Well, Friday is the 5th anniversary of the earthquake /tsunami/nuclear disaster that killed and rendered so many homeless here in Japan. Many thousands still living in temporary homes and a large percentage of schools in the disaster zone have not been rebuilt.
When I was working in Ishi no Maki (the worst hit major town) a woman came up to me in tears and said, "We are so afraid. You are here now, but in a year everybody will have forgotten us." I made a promise to her that I would talk about what I saw and experienced every year without fail. I have kept that promise and have always been supported by schools and teachers who remember that awful time so well. Except for one teacher.... An elementary school upper grade teacher two years ago refused my polite request to talk for ten minutes in Japanese about the topic during a scheduled lesson because "The students have already studied it in their textbooks.:
"Really?" I thought. "Students don't want to hear about the German pilot I met carrying a blank check from Lufthansa's employees to buy trucks and tractors? They don't want to hear about the champion swimmer I met in a supermarket who survived being dragged five kilometers in the tsunami before being rescued, albeit half scalped? She`s very proud of the way her hair grew back, by the way. They don't want to hear about our volunteer group digging mud and excrement in what we thought was a ghost town of half broken down buildings, only have a door suddenly open and a young woman came out with refreshments? Living there on her own with no electricity because 'it is her beauty parlour and she was going to keep running it so that when people came back they could experience beauty again?' They don`t want to hear about the members of v.commie who sent gifts to the Sendai symphony orchestra as such a generous symbol of support and solidarity? Shows how much you know."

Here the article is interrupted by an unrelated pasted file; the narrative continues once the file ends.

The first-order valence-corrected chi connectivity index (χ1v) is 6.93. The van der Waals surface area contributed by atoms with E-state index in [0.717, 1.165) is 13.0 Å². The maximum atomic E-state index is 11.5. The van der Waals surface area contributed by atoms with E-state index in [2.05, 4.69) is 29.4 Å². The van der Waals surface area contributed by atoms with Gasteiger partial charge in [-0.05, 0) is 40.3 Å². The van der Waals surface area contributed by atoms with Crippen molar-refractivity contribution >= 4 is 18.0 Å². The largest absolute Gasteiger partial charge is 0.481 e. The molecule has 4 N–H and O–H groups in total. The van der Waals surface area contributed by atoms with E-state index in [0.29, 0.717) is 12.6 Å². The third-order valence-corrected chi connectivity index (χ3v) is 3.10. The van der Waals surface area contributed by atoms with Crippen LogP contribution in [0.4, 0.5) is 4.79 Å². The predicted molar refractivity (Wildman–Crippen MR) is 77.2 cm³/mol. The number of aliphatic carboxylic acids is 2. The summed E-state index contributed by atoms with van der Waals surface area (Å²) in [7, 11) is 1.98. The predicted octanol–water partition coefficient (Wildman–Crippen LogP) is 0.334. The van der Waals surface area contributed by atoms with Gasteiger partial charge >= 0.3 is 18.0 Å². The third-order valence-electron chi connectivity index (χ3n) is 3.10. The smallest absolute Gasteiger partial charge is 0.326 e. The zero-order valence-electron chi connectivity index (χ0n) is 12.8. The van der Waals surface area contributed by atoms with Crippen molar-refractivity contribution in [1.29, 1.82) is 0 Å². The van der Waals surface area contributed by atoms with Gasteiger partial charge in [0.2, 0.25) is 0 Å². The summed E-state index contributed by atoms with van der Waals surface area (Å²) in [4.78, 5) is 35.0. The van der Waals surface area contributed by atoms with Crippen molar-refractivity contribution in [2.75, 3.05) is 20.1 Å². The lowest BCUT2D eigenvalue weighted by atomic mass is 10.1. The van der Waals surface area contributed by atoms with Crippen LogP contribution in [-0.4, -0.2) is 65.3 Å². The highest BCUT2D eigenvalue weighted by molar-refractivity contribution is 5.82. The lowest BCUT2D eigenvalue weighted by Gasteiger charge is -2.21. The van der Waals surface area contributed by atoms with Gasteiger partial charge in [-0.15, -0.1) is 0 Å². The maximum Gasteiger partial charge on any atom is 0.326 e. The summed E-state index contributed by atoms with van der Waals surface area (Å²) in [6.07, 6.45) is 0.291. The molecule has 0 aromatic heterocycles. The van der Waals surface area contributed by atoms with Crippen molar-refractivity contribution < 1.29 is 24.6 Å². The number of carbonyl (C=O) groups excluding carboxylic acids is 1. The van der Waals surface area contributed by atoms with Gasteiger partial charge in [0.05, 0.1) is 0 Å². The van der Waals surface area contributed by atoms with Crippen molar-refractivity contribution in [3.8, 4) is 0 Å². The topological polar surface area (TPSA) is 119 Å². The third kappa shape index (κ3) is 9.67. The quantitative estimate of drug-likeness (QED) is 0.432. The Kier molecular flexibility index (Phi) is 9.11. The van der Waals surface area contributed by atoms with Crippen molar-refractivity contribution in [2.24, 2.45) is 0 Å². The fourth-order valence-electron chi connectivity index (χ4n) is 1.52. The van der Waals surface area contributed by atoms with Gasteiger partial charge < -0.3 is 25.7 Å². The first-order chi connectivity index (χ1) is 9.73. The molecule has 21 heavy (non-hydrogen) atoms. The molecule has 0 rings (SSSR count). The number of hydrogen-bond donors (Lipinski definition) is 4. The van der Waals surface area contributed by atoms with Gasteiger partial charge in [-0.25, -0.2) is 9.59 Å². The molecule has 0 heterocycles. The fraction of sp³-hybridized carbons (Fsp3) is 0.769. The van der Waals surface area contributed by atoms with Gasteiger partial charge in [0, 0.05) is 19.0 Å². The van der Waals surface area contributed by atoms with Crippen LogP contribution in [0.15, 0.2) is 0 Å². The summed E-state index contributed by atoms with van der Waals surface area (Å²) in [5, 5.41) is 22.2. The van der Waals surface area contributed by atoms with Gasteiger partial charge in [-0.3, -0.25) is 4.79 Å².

But I am polite so I nod and do it anyway. Love to hear how she would explain stopping me to the headmaster. But this woman is, through no fault of her own, emblematic of Japan as it stands now. A broken economy (yes it is bankrupt, but we aren't allowed to say that) struggling to find a way to deal with runaway nuclear pollution and the oldest population around. About to stage the Olympics yet none of us wants to pay the huge costs of the stadium and the prime minister lied (as usual) about the nuclear crisis being over by 2020 so yes everybody, bring your kids.
So, as I sit watching the hopeful and excited faces of the youngsters graduating from my junior high school this morning, the faces of kids who have no idea what a difficult world they are about to enter, I am struck by something incongruous. Not only incongruous but, as I think about it, awesome beyond belief. These are Japanese kids, who don`t speak English, have never been abroad, from in a little town in the middle of nowhere and they are graduating to the strains of Beethoven's 3rd symphony. And it is perfect. I know at least ten of those 120 kids will go out into the world and punch life in the face until it submits, and it is right and fitting that they should do it to Beethoven's music. It is music that today transcended time, space and culture. Absolutely the best of what the human race is capable of creating when we stop killing each other.
* * *
Beethoven Symphony No. 3, "Eroica"
BBC Proms 2012
Daniel Barenboim with the West-Eastern Divan Orchestra.